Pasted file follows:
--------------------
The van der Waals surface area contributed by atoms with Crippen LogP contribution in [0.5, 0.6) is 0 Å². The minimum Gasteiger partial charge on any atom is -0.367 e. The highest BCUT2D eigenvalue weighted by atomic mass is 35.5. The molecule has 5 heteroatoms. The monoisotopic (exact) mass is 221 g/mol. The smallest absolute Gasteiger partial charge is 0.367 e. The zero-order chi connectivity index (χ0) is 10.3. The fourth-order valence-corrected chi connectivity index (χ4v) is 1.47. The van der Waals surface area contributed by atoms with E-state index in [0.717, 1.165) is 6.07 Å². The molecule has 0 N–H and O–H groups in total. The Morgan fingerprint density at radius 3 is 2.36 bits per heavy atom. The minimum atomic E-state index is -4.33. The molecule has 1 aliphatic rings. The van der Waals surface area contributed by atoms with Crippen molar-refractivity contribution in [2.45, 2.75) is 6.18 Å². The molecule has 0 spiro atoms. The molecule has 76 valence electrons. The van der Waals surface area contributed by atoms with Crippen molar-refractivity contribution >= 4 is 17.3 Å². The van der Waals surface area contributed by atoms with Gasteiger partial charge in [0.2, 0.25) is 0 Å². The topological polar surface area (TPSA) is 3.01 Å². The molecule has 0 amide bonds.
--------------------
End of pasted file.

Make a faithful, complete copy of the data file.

The van der Waals surface area contributed by atoms with Crippen LogP contribution in [0.5, 0.6) is 0 Å². The minimum Gasteiger partial charge on any atom is -0.367 e. The highest BCUT2D eigenvalue weighted by atomic mass is 35.5. The molecule has 5 heteroatoms. The monoisotopic (exact) mass is 221 g/mol. The smallest absolute Gasteiger partial charge is 0.367 e. The zero-order chi connectivity index (χ0) is 10.3. The fourth-order valence-corrected chi connectivity index (χ4v) is 1.47. The van der Waals surface area contributed by atoms with E-state index in [0.717, 1.165) is 6.07 Å². The molecule has 0 N–H and O–H groups in total. The Morgan fingerprint density at radius 3 is 2.36 bits per heavy atom. The minimum atomic E-state index is -4.33. The molecule has 1 aliphatic rings. The van der Waals surface area contributed by atoms with Crippen molar-refractivity contribution in [2.45, 2.75) is 6.18 Å². The molecule has 0 spiro atoms. The molecule has 76 valence electrons. The van der Waals surface area contributed by atoms with Crippen molar-refractivity contribution >= 4 is 17.3 Å². The van der Waals surface area contributed by atoms with Gasteiger partial charge in [0.2, 0.25) is 0 Å². The topological polar surface area (TPSA) is 3.01 Å². The molecule has 0 amide bonds.